Speaking of happy, Mushnick’s criticism of Duke and an educated guess at Calipari’s reaction brought to mind the term schadenfreude. That is the German word for getting pleasure from someone else’s misfortune.
Kentucky’s schedule for 2017-18, which was announced late last month, did not impress reader Tom Atkinson. He regularly shares his thoughts, this time hitting a familiar theme by suggesting the UK schedule was a tad light on competitive home games.
“I believe the ticket holders are being short-changed for the increasing ticket prices,” he wrote in an email. Louisville and Virginia Tech are the non-conference opponents with the largest basketball profile.
Non-conference opponents away from Rupp Arena include Kansas (Chicago), UCLA (New Orleans) and at West Virginia.
Judging by preseason expectations, the SEC home schedule will be good. All the expected top teams come to Rupp Arena: Alabama, Florida, Missouri and Texas A&M.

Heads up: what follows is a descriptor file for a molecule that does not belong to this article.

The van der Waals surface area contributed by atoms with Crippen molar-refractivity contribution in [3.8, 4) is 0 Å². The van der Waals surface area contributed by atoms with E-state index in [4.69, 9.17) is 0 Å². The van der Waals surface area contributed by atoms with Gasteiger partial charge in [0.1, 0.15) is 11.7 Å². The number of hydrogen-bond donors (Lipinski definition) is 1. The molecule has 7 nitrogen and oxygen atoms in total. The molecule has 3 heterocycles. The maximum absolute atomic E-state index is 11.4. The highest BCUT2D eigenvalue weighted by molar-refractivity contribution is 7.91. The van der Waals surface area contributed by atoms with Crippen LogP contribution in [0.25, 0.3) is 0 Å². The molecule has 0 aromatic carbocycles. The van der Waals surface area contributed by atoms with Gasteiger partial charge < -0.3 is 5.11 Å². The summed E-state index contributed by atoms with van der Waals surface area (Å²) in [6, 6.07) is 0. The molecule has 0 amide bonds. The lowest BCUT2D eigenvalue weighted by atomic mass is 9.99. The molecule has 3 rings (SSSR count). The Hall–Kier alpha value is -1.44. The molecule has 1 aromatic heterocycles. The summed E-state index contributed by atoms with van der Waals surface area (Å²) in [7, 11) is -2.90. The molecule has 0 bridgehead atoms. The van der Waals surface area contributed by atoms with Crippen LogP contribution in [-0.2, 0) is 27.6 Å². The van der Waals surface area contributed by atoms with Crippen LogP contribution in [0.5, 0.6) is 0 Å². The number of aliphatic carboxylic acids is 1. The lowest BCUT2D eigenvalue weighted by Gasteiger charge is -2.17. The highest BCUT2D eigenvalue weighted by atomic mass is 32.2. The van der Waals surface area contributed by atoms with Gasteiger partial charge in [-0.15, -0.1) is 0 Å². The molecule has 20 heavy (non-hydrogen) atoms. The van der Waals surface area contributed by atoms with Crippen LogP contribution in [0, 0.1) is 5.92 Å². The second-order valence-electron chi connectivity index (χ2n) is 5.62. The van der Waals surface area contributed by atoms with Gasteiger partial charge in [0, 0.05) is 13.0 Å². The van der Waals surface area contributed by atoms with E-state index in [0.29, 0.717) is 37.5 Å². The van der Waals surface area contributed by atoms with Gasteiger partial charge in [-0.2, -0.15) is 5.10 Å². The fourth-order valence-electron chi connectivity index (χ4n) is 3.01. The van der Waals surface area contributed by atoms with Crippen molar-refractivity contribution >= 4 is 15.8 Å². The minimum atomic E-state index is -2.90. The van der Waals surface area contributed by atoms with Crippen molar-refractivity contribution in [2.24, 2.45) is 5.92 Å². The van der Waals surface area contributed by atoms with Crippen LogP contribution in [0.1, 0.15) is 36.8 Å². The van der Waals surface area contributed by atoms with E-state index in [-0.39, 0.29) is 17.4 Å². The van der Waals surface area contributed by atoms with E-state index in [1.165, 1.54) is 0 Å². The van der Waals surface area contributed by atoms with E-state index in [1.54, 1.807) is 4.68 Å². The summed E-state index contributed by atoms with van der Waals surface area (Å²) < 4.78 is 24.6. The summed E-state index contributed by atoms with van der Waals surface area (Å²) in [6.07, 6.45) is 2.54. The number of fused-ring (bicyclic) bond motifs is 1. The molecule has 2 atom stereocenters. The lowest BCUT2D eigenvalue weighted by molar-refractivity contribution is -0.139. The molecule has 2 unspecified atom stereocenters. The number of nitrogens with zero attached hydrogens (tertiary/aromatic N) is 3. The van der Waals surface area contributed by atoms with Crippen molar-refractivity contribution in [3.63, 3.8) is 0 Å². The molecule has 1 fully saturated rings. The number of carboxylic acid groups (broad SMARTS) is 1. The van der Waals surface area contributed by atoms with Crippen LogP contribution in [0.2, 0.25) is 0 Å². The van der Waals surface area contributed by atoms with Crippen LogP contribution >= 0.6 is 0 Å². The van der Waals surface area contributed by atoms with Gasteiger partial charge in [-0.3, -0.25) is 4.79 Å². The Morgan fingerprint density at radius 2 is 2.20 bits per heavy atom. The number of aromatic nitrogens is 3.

Counting the SEC portion of the schedule, eight games will be against opponents who had a final Ratings Percentage Index in the top 30 last season. Two of those games will be in Rupp Arena: Florida (No. 8) and Louisville (No. 11).
“After seeing that fantastic non-conference schedule, especially the Adolph Rupp Whatever, it seems The Great One is on a mission to gather as many worthless wins as possible,” Atkinson wrote.
“But since we aren’t really in the championship-seeking business anymore, heck, let’s play Sullivan Business College, too.”
A clarification: “The Great One” was a sarcastic reference to UK Coach John Calipari, Atkinson confirmed in a follow-up email.